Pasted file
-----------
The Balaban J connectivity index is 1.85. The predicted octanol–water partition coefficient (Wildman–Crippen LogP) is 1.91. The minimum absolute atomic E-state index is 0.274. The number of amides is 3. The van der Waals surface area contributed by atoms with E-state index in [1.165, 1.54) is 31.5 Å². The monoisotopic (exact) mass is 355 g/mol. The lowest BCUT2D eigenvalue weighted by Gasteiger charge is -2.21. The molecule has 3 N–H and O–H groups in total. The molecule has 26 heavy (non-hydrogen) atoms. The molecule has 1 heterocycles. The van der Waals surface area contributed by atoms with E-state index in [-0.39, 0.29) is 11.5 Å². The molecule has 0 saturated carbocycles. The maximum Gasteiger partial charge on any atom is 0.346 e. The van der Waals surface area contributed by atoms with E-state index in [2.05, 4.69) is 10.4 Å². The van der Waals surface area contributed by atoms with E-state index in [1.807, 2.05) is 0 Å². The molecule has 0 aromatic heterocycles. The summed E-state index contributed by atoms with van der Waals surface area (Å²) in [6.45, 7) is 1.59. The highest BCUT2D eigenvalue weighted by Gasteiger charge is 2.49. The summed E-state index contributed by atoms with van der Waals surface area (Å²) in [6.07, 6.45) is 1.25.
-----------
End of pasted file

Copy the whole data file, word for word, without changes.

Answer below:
The Balaban J connectivity index is 1.85. The predicted octanol–water partition coefficient (Wildman–Crippen LogP) is 1.91. The minimum absolute atomic E-state index is 0.274. The number of amides is 3. The van der Waals surface area contributed by atoms with E-state index in [1.165, 1.54) is 31.5 Å². The monoisotopic (exact) mass is 355 g/mol. The lowest BCUT2D eigenvalue weighted by Gasteiger charge is -2.21. The molecule has 3 N–H and O–H groups in total. The molecule has 26 heavy (non-hydrogen) atoms. The molecule has 1 heterocycles. The van der Waals surface area contributed by atoms with E-state index in [-0.39, 0.29) is 11.5 Å². The molecule has 0 saturated carbocycles. The maximum Gasteiger partial charge on any atom is 0.346 e. The van der Waals surface area contributed by atoms with E-state index in [2.05, 4.69) is 10.4 Å². The van der Waals surface area contributed by atoms with E-state index in [1.807, 2.05) is 0 Å². The molecule has 0 aromatic heterocycles. The summed E-state index contributed by atoms with van der Waals surface area (Å²) in [6.45, 7) is 1.59. The highest BCUT2D eigenvalue weighted by Gasteiger charge is 2.49. The summed E-state index contributed by atoms with van der Waals surface area (Å²) in [6.07, 6.45) is 1.25.